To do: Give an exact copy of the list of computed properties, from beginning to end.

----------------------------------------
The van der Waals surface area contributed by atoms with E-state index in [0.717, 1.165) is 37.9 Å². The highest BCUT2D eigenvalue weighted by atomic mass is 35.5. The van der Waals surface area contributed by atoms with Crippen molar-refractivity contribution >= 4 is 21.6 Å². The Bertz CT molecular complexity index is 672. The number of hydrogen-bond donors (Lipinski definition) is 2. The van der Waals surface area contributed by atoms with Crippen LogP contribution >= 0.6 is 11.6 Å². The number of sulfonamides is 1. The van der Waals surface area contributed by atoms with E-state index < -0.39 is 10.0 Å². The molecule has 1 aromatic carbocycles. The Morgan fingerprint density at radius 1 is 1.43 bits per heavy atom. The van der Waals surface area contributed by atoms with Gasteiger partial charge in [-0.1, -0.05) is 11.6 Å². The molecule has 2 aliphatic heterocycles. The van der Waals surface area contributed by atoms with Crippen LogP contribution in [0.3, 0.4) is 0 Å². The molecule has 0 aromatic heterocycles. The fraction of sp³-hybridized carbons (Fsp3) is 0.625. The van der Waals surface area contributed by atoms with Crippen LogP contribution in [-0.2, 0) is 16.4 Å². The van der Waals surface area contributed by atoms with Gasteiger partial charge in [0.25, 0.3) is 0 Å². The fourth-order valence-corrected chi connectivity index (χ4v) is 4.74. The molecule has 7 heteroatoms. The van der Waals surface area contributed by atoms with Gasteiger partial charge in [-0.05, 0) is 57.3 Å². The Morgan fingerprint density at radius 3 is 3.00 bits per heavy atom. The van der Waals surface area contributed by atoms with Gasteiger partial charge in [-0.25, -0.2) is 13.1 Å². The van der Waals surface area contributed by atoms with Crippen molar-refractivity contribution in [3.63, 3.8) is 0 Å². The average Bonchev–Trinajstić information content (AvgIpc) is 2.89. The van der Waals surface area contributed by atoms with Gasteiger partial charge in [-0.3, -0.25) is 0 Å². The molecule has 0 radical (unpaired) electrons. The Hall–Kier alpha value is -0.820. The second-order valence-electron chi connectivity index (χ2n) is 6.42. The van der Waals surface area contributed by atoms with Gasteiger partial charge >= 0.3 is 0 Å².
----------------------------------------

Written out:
The van der Waals surface area contributed by atoms with E-state index in [0.717, 1.165) is 37.9 Å². The highest BCUT2D eigenvalue weighted by atomic mass is 35.5. The van der Waals surface area contributed by atoms with Crippen molar-refractivity contribution >= 4 is 21.6 Å². The Bertz CT molecular complexity index is 672. The number of hydrogen-bond donors (Lipinski definition) is 2. The van der Waals surface area contributed by atoms with Crippen LogP contribution >= 0.6 is 11.6 Å². The number of sulfonamides is 1. The van der Waals surface area contributed by atoms with E-state index < -0.39 is 10.0 Å². The molecule has 1 aromatic carbocycles. The Morgan fingerprint density at radius 1 is 1.43 bits per heavy atom. The van der Waals surface area contributed by atoms with Gasteiger partial charge in [-0.1, -0.05) is 11.6 Å². The molecule has 2 aliphatic heterocycles. The van der Waals surface area contributed by atoms with Crippen LogP contribution in [0.3, 0.4) is 0 Å². The molecule has 0 aromatic heterocycles. The fraction of sp³-hybridized carbons (Fsp3) is 0.625. The van der Waals surface area contributed by atoms with Crippen LogP contribution in [-0.2, 0) is 16.4 Å². The van der Waals surface area contributed by atoms with Gasteiger partial charge in [0.25, 0.3) is 0 Å². The fourth-order valence-corrected chi connectivity index (χ4v) is 4.74. The molecule has 7 heteroatoms. The van der Waals surface area contributed by atoms with Gasteiger partial charge in [-0.05, 0) is 57.3 Å². The Morgan fingerprint density at radius 3 is 3.00 bits per heavy atom. The van der Waals surface area contributed by atoms with Gasteiger partial charge in [-0.25, -0.2) is 13.1 Å². The van der Waals surface area contributed by atoms with Crippen molar-refractivity contribution in [3.63, 3.8) is 0 Å². The average Bonchev–Trinajstić information content (AvgIpc) is 2.89. The van der Waals surface area contributed by atoms with Gasteiger partial charge in [-0.3, -0.25) is 0 Å². The molecule has 0 radical (unpaired) electrons. The Hall–Kier alpha value is -0.820. The second-order valence-electron chi connectivity index (χ2n) is 6.42. The van der Waals surface area contributed by atoms with Gasteiger partial charge >= 0.3 is 0 Å².